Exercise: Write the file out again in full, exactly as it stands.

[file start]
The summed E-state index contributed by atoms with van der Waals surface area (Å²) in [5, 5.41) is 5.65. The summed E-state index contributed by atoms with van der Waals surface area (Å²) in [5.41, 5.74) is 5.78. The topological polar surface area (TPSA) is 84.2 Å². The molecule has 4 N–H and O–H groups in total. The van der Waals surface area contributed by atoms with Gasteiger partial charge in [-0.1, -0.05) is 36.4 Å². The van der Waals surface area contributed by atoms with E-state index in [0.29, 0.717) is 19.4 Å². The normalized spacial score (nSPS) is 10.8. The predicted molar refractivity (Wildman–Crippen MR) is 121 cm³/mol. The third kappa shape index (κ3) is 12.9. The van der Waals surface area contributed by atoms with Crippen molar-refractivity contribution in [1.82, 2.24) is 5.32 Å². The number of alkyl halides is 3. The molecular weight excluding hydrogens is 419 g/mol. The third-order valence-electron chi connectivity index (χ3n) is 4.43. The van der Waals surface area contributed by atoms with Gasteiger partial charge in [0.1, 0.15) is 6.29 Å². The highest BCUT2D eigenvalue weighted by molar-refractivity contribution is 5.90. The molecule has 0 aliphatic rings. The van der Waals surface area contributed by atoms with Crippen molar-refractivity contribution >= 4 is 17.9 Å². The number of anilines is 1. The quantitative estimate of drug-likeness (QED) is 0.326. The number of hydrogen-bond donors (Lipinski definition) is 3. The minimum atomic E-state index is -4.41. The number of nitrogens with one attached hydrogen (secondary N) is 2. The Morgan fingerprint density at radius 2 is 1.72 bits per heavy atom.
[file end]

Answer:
The summed E-state index contributed by atoms with van der Waals surface area (Å²) in [5, 5.41) is 5.65. The summed E-state index contributed by atoms with van der Waals surface area (Å²) in [5.41, 5.74) is 5.78. The topological polar surface area (TPSA) is 84.2 Å². The molecule has 4 N–H and O–H groups in total. The van der Waals surface area contributed by atoms with Gasteiger partial charge in [-0.1, -0.05) is 36.4 Å². The van der Waals surface area contributed by atoms with E-state index in [0.29, 0.717) is 19.4 Å². The normalized spacial score (nSPS) is 10.8. The predicted molar refractivity (Wildman–Crippen MR) is 121 cm³/mol. The third kappa shape index (κ3) is 12.9. The van der Waals surface area contributed by atoms with Crippen molar-refractivity contribution in [1.82, 2.24) is 5.32 Å². The number of alkyl halides is 3. The molecular weight excluding hydrogens is 419 g/mol. The third-order valence-electron chi connectivity index (χ3n) is 4.43. The van der Waals surface area contributed by atoms with Gasteiger partial charge in [0.1, 0.15) is 6.29 Å². The highest BCUT2D eigenvalue weighted by molar-refractivity contribution is 5.90. The molecule has 0 aliphatic rings. The van der Waals surface area contributed by atoms with Crippen molar-refractivity contribution >= 4 is 17.9 Å². The number of anilines is 1. The quantitative estimate of drug-likeness (QED) is 0.326. The number of hydrogen-bond donors (Lipinski definition) is 3. The minimum atomic E-state index is -4.41. The number of nitrogens with one attached hydrogen (secondary N) is 2. The Morgan fingerprint density at radius 2 is 1.72 bits per heavy atom.